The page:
Searching for Healing, Encountering Christ
Last week I had the privilege of serving as chaplain for a pilgrimage of Notre Dame, Saint Mary’s, and Holy Cross College students from Notre Dame to Montreal, Canada. As you know, Montreal is the site of St. Joseph’s Oratory, one of the largest churches in the world, which was founded by St. André Bessette, a Holy Cross brother who was used by God as an instrument of physical and spiritual healing.
We took a group of just over 40 students on pilgrimage to this holy place to pray through the intercession of St. André, and of his patron, St. Joseph, to ask for healing for ourselves and for our loved ones. Each pilgrim was invited to choose a petition or two, to identify people or areas in their lives in need of the healing touch of Christ. Those petitions kept us focused on our purpose for undertaking this trip as we visited various parishes, shrines, and the tombs of three saints: St. Kateri Tekakwitha, St. Marguerite Bourgeoys, and finally St. André.
The high point of the pilgrimage took place in the upper church of the Oratory Basilica, where we had a healing prayer service. First, one of our student leaders shared an experience of healing from her own life, and then I gave a reflection about the various gifts of healing God has planted in different individuals among His children, from nurses and doctors, to mental health professionals, and also in the sacramental ministry of His priests. After these reflections, there is time for personal prayer and reflection as the Sacraments of Reconciliation and Anointing of the Sick are made available for those who desire and need those graces.
Praying for healing from God can be hard, because I think most of us sometimes wonder, on the one hand, whether God still DOES miracles like that very often, or on the other, whether it might be selfish of me to pray for healing for a relatively small hurt when so many others are facing death’s door. The ministry of St. André is evidence that God does sometimes will to snatch people out of death’s hand, but that He also deigns to heal from conditions that from one perspective merely cause discomfort or inconvenience. The miracles of Jesus recorded in Scripture are mostly the BIG ones, which shouldn’t be surprising. But we also know that even though He could calm a stormy sea He sometimes took the time to calm a single heart.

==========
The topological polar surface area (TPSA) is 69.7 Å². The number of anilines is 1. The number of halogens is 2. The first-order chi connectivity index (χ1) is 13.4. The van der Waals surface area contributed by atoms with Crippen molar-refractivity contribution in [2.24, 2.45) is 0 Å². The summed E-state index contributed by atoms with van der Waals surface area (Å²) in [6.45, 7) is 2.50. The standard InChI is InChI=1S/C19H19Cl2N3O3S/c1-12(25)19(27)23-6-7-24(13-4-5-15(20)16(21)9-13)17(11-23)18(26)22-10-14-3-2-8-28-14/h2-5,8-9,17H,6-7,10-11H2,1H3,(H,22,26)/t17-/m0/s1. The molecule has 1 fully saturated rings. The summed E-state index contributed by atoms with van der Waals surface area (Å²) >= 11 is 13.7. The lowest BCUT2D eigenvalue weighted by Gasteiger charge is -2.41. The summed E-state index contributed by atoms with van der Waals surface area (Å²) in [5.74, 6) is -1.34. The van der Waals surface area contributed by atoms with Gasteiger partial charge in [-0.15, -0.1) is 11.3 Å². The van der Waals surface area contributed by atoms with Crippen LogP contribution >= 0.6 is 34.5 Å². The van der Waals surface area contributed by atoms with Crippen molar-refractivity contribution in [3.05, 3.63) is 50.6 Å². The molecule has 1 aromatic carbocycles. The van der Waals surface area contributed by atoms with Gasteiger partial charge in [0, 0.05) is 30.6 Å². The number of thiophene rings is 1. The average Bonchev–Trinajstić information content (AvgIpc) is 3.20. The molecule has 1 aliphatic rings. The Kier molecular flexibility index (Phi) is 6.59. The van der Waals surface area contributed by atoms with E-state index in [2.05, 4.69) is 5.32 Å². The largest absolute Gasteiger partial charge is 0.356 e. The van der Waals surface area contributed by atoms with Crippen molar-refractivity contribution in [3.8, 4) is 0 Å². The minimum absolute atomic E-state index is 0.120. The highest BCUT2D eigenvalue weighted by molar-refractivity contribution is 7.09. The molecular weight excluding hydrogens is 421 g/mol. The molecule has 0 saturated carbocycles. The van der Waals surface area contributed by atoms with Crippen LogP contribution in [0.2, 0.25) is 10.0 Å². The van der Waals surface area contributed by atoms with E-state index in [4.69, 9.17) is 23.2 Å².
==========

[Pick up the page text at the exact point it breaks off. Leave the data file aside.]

Whether we “get” the miracle or healing we ask for may not be the ultimate point, though our hearts break for the suffering of those we care about. When Jesus healed the paralyzed man lowered through the roof on his mat, the order of His declarations was: “Child, your sins are forgiven. Rise and walk.” Lazarus, the son of the widow of Nain, Jairus’ daughter, all these received their miracles but later still died, most likely full of years. But their ultimate and eternal healing, never to suffer or die again, was assured not only by a bodily cure, but even more by their spiritual anointing. They were each claimed as brothers and sisters of Jesus, and therefore children of His own Father. And so are we.
Miraculous healings are hints and foretastes of the Kingdom where miracles will no longer be needed; the Holy Eucharist is a participation in the Wedding Feast of the Lamb; Anointing of the Sick and Reconciliation point towards the eternal embrace of the Father. On that day, He will remove our sadness like a heavy coat is shed when you come in out of the cold.
"You expired, Jesus,
but the source of life
gushed forth for souls
and the ocean of mercy
opened up for the whole world.
O fount of life,
unfathomable Divine Mercy,
envelop the whole world
and empty yourself out upon us."
"O blood and water which gushed forth from the heart of Jesus
as a fount of mercy for us, I trust in you."
Jesus, King of mercy, I trust in you!"
-St. Faustina Kowalska of the Blessed Sacrament,
Apostle of Divine Mercy